Current Social Partnership Agreement: 'Towards 2016'
The INOU has, through the Community and Voluntary Pillar, been a partner in four National Social Partnership Agreements: 'Partnership 2000'; 'Programme for Prosperity and Fairness'; 'Sustaining Progress'; and 'Towards 2016'. This section discusses 'Towards 2016': what the agreement includes; structures the INOU is involved in; and what current developments. For further information on previous National Social Partnership Agreements, please check out the History sub-section.
'Towards 2016' covers a ten year framework and, as with previous social partnership agreements, the National Economic and Social Council produced a strategy which provided a background for T16. This 2006 strategy was called "People, Productivity and Purpose" and its vision of "a dynamic, internationalised, and participatory society and economy, with a strong commitment to social justice, where economic development is environmentally sustainable, and internationally competitive" underpins T16. The shared overall goal of 'Towards 2016' is to realise this vision by:
- Nurturing the complementary relationships between social policy and economic prosperity;
- Developing a vibrant, knowledge-based economy;
- Re-inventing and repositioning Ireland's social policies;
- Integrating an island-of-Ireland economy; and,
- Deepening capabilities, achieving higher participation rates and more successfully handling diversity, including immigration.
T16 is divided into two parts: the second part focuses primarily on the issue of pay and related issues; and though many people are employed in the community and voluntary sector, the CV Pillar is not party to this section of the agreement.
The first part covers a broad range of economic and social issues and involves all of the pillars. Informing the structure of part one is the lifecycle framework first described in NESC's reports the 'Developmental Welfare State'. The rationale behind this approach is that the individual is placed at the centre of policy development and delivery: the four stages include children; people of working age; older people; and people with disabilities. However, the INOU believes a key challenge to this approach is dealing with the structural nature of the issues facing many communities and individuals who remain marginalized in Irish society.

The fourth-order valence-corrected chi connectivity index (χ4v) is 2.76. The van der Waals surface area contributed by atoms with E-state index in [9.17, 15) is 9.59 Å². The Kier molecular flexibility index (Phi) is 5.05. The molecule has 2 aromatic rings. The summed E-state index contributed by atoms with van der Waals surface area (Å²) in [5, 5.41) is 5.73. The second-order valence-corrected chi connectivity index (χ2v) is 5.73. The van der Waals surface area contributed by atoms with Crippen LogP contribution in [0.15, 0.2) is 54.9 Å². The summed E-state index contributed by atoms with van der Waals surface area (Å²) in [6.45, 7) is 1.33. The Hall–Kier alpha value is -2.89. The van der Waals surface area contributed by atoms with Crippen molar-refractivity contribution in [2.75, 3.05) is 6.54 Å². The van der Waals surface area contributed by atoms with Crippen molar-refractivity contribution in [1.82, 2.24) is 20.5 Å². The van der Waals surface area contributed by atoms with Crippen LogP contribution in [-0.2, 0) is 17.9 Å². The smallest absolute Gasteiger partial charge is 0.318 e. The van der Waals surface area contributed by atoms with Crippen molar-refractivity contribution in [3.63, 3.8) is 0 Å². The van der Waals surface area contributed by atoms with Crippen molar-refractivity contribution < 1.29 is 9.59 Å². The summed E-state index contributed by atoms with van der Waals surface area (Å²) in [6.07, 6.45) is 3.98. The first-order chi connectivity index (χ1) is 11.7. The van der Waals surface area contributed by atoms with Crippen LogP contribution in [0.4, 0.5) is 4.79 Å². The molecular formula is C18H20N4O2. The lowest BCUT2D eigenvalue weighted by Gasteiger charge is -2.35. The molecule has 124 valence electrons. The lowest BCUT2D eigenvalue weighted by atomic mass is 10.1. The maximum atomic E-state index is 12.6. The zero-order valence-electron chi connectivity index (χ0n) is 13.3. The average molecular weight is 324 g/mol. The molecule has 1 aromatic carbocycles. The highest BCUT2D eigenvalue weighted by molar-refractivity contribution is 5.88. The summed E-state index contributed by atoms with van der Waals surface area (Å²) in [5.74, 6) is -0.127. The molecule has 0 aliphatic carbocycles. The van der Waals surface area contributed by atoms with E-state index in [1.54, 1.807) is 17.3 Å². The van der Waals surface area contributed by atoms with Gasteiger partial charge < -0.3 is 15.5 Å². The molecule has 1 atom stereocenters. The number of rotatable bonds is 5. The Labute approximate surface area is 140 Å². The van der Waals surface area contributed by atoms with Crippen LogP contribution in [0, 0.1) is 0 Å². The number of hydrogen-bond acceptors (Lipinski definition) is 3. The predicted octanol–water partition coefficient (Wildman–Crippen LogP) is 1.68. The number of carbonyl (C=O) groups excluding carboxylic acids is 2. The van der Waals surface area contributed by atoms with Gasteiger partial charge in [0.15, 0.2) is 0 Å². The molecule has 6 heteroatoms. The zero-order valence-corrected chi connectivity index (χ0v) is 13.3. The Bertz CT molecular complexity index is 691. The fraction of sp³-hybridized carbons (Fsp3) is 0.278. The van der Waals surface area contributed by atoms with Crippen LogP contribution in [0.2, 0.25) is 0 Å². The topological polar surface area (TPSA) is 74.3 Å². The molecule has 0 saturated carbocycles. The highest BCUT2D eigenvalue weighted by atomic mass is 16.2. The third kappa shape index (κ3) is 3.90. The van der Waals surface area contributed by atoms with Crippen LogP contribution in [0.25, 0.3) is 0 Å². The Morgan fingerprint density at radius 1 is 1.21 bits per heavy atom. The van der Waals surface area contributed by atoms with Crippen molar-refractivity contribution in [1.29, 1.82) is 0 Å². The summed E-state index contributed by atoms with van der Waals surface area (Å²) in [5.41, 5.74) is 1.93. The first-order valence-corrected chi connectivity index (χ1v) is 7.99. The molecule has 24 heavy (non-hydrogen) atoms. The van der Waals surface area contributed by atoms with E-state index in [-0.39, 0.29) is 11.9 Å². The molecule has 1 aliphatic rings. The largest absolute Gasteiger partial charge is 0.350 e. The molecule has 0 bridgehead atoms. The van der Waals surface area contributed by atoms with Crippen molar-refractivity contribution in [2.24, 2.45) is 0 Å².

Key areas of importance
- The dynamics of employment and unemployment: the key sections for the organisation are Section 31, which focuses on people of working age. The sections on older people and people with disabilities also include key objectives. Sections 2, 3 and 7 cover enterprise, innovation, technology and manufacturing which have implications for developments in a rapidly changing labour market. The leading Departments for these sections are Enterprise, Trade and Employment; and Education and Science.
- Income adequacy: an important development in this area was the eventual achievement of the target that the basic social welfare payment would equal 30% of Gross Average Industrial Earnings. This was achieved in Budget 2007 and maintained in Budget 2008. It will be important that in more difficult economic times that this target is not only maintained but enhanced as the State has set itself a target of eliminating consistent poverty to zero by 2016. Section 31.2.3 deals with this and other issues relating to income. Section 30.2.5 focuses on income supports for children and their families. Work is still outstanding in this area and in particular how best to deal with the issue of child poverty in low-income families taking account of employment disincentives.
- There is a well-established link between educational attainment and employment status. Section 31.3.1 deals with young adults and particular education and training needs. Other sections of the document including 31.2.1 and 31.2.2 cover issues of older adults education, training and employment interrelated needs. Section 17 covers a wider range of education and training issues.
Bodies the INOU are represented on
The INOU are represented on three bodies through the Community and Voluntary Pillar:
- The National Economic and Social Council (NESC);
- The National Social Partnership Group on the Labour Market;
- The National Social Partnership Group on Activation: under 'Towards 2016', the National Development Plan, and the National Plan for Social Inclusion, the Department of Social and Family Affairs was given an enhanced role in the area of activation.
Review of 'Towards 2016'
On page 76 of the Agreement it notes a "formal review will take place during 2008. This will provide an opportunity to take stock of outcomes achieved in relation to the overall goals and to consider any opportunities arising to refocus and prioritise." This review refers to Part 1 of the agreement: Part II, which deals with pay, the workplace, employment rights and compliance, is currently being re-negotiated.
The current economic downturn presents considerable challenges to securing the timely implementation of T16. The INOU strongly believes that living standards of people in receipt of welfare payments and in low paid jobs must not only be maintained but should be improved over the life time of this Agreement. Access to well paid decent employment still provides the most assured route out of poverty and to this end investment in people's talents and skills is crucial. Such investment is of vital importance if Ireland is to pursue its goal of becoming a knowledge based economy and an inclusive society.
The initial Towards 2016 review process has now been completed, to download the review and transitional agreement CLICK HERE